matter there is no multiplication sign either. Once again, my kids will only
associate the star with a multiplication sign. Why, why, why are we letting
Microsoft make our kids dunces? They charge an arm and a leg for software
and what do you get in return? English that would make our English speaking
ancestors turn in their graves?

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Suzanne S. Barnhill Suzanne S. Barnhill is offline
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Posts: 33,624
Default Did you know?

BTW, you should *not* select the font you're using in Insert | Symbol. The
default setting is "(normal text)," which will insert the character in the
current font but also ensure that if you change the font of the rest of the
document, the character will change along with the rest. The exception is
that if you insert a character from a non-Unicode font (that is, one that
contains "dingbat" characters or symbols), it will be inserted as a
protected field specifying the font so that it will not be changed if you
change the font of the text.

--
Suzanne S. Barnhill
Microsoft MVP (Word)
Words into Type
Fairhope, Alabama USA
http://word.mvps.org

"Idaho Word Man" wrote in message
...
You're right that they aren't listed under mathematical operators. The
cent
sign isn't found under currency symbols, either. But all of those symbols
are
present and can be inserted.

The shortcut Alt 0247 will give you the division symbol () and Alt 0215
will give the multiplication symbol (). Use Alt 0162 for the cent sign
().

I don't know what version of Word you're using, but in my version (Word
2003
under Windows XP), I can insert symbols such as these from the Insert -
Symbol window by opening the Insert - Symbol window, selecting the font
I'm
currently using (I usually use TNR), and setting the "From:" field to
"ASCII
(decimal)." Then I can just scroll down through the list and Viola! there
they are. If the font you're currently using doesn't contain the symbol
you
want, try a different font. It'll be there somewhere.

I hope this helps.

Fred

"VS in Atlanta" wrote:

Did you know?
When you want to type characters that are not on the keyboard, Word has a
function called 'insert symbols.' Guess what? I looked for a simple
division
sign. You would expect to find it under 'mathematical operators?' Think
again. The only division sign you will find is the slash. So when my kids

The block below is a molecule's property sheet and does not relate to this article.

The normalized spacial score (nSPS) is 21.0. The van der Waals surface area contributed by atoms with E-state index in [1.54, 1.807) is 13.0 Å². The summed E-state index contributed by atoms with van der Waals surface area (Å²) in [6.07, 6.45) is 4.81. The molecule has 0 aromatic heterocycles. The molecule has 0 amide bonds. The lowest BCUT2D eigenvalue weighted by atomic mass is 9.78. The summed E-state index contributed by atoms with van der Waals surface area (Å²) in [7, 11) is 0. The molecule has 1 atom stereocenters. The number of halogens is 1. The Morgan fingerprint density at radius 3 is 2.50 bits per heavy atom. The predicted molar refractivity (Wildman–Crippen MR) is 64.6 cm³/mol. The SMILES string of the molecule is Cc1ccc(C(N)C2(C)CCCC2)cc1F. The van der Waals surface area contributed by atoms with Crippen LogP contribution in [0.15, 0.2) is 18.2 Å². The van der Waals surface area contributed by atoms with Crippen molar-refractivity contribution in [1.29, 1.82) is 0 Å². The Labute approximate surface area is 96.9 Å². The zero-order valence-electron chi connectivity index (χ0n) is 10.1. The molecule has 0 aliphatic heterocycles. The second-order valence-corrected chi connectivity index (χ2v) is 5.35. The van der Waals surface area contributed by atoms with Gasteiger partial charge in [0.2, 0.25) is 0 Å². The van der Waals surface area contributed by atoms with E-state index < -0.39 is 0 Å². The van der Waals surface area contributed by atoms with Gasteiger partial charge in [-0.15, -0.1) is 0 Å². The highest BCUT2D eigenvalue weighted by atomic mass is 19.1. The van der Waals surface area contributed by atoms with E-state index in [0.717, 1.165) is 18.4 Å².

grow up and see a division sign, they will not know what it is. For that
matter there is no multiplication sign either. Once again, my kids will
only
associate the star with a multiplication sign. Why, why, why are we
letting
Microsoft make our kids dunces? They charge an arm and a leg for
software
and what do you get in return? English that would make our English
speaking
ancestors turn in their graves?



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CyberTaz CyberTaz is offline
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Posts: 1,291
Default Did you know?

Two additional points beyond what the others have suggested:

1- The examples of the symbols are certainly available from any number of
sources external of Word as well as external of the PC. Perhaps it would be
beneficial to expand the scope of your teaching materials, and

2- The symbols used to represent math operations in computing were
standardized long before Bill Gates & what evolved into Microsoft had
anything to say about it.

I get the feeling that your post is motivated by little more than a thinly
disguised opportunity for an anti-Microsoft rant - how does adherrence to
established standards for 2 math operators have nay influence whatsoever on
the education or intelligence of your kids, let alone impact teh English
language? On that note, do your kids happen to engage in text messaging by
any chance?

--
Regards |:)
Bob Jones
[MVP] Office:Mac

"VS in Atlanta" wrote in message
...
Did you know?
When you want to type characters that are not on the keyboard, Word has a
function called 'insert symbols.' Guess what? I looked for a simple